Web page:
by Tayo Fasuan
As I suddenly appeared behind the girl, having allowed them to move into the street properly, they expectedly started running, screaming wildly. I tried holding the one nearest to me, who had incidentally tripped when she wanted to take flight, and it turned out to be my crush.
Of course I was stunned, but the look of savagery that was obvious in my eyes forced her to mention my name in a way no one has been able to up till date. “Tayo…” It was a musical note, and it went straight into my brain. She was already on the dusty ground, looking up to me with those pretty eyes, and when I saw two large teardrops falling from the eyes again in quick succession, I knew she had gotten me good.
“Tayo, you know I didn’t join them to abuse you,” she said in that voice again, all of these happening in seconds. The combination of everything – her on the ground looking up at me, her eyes, the voice, those words, the tears and her helplessness – broke me down, and I said “Okay.” I left her sitting on the ground there and joined the hunt. Deji had, by then, appeared to them in the front, and had targeted the gang leader whom he had slapped in two quick successions. And if I was right, he had done taekwondo on her before even slapping her.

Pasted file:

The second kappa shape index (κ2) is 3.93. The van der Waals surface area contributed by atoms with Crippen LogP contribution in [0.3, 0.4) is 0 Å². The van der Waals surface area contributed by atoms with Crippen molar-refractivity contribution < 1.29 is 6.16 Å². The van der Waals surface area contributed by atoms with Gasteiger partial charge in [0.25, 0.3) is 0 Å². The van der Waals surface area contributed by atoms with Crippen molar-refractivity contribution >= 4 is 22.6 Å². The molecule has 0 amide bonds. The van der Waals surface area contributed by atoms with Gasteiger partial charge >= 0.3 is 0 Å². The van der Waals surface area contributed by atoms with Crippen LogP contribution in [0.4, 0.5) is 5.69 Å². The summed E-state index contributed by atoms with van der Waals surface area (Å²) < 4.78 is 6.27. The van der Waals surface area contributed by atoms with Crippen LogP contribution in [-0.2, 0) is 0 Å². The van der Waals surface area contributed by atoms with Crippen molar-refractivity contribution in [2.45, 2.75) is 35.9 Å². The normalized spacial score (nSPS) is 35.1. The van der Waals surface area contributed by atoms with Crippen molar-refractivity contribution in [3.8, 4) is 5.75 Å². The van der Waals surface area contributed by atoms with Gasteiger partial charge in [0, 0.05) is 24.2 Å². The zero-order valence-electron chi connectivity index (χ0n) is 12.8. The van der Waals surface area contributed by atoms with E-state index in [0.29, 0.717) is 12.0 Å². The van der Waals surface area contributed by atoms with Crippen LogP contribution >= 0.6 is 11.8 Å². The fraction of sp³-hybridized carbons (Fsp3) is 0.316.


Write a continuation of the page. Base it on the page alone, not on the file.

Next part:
The next day of course, all hell broke loose. The leader of the gang had sent her mother to tell the centre’s proprietor that she was vomiting blood, which we knew was a lie. But the dramatic announcement and display of her mum sent the whole class into frenzy. Everyone was disturbed except us. We could have been hardened criminal with our stony faces. Even the threats of the proprietor that we would be arrested and jailed if anything happened to her didn’t even affect us. Yep. We were stone-hearted as well.
However, my day was made when my crush bounced into the class, headed straight for me and greeted me with a smile that was very rare to see on her face. My heart skipped several beats. There was brightness in her face that I couldn’t place, and I knew I was the cause of it when the centre owner asked her if she did see me – Deji had vanished into thin air by then – beat the other girl, and she said no.
Truthfully and technically though, I didn’t touch that other girl; it was Deji who did. When quizzed on whether I beat her, she looked at me with those beautiful eyes again, and with a smile said that I didn’t. By then, the butterfly in my stomach has nearly become an eagle. I was instantly in love and lover’s paradise.
And I went home that day planning our marriage in my head.